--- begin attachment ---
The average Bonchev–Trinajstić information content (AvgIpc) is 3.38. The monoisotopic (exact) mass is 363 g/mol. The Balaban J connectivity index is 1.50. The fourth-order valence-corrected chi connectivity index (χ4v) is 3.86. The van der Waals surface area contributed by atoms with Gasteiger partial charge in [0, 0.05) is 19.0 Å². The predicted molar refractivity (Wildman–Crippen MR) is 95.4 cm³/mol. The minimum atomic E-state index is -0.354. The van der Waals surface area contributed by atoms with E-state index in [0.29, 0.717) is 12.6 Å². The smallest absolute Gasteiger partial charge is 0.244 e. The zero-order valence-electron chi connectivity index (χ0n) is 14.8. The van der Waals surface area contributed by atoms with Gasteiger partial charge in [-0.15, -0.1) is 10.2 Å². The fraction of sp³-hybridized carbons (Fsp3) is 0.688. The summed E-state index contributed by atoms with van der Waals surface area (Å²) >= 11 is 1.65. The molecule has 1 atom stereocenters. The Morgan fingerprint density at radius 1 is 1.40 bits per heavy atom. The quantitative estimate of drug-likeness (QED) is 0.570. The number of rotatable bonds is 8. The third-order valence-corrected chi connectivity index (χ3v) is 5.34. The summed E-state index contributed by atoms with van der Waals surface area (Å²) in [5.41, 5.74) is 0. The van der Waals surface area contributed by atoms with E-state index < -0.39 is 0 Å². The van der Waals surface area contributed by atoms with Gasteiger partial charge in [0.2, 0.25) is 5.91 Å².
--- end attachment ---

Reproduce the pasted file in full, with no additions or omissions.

The average Bonchev–Trinajstić information content (AvgIpc) is 3.38. The monoisotopic (exact) mass is 363 g/mol. The Balaban J connectivity index is 1.50. The fourth-order valence-corrected chi connectivity index (χ4v) is 3.86. The van der Waals surface area contributed by atoms with Gasteiger partial charge in [0, 0.05) is 19.0 Å². The predicted molar refractivity (Wildman–Crippen MR) is 95.4 cm³/mol. The minimum atomic E-state index is -0.354. The van der Waals surface area contributed by atoms with E-state index in [0.29, 0.717) is 12.6 Å². The smallest absolute Gasteiger partial charge is 0.244 e. The zero-order valence-electron chi connectivity index (χ0n) is 14.8. The van der Waals surface area contributed by atoms with Gasteiger partial charge in [-0.15, -0.1) is 10.2 Å². The fraction of sp³-hybridized carbons (Fsp3) is 0.688. The summed E-state index contributed by atoms with van der Waals surface area (Å²) >= 11 is 1.65. The molecule has 1 atom stereocenters. The Morgan fingerprint density at radius 1 is 1.40 bits per heavy atom. The quantitative estimate of drug-likeness (QED) is 0.570. The number of rotatable bonds is 8. The third-order valence-corrected chi connectivity index (χ3v) is 5.34. The summed E-state index contributed by atoms with van der Waals surface area (Å²) in [5.41, 5.74) is 0. The van der Waals surface area contributed by atoms with E-state index < -0.39 is 0 Å². The van der Waals surface area contributed by atoms with Gasteiger partial charge in [0.2, 0.25) is 5.91 Å².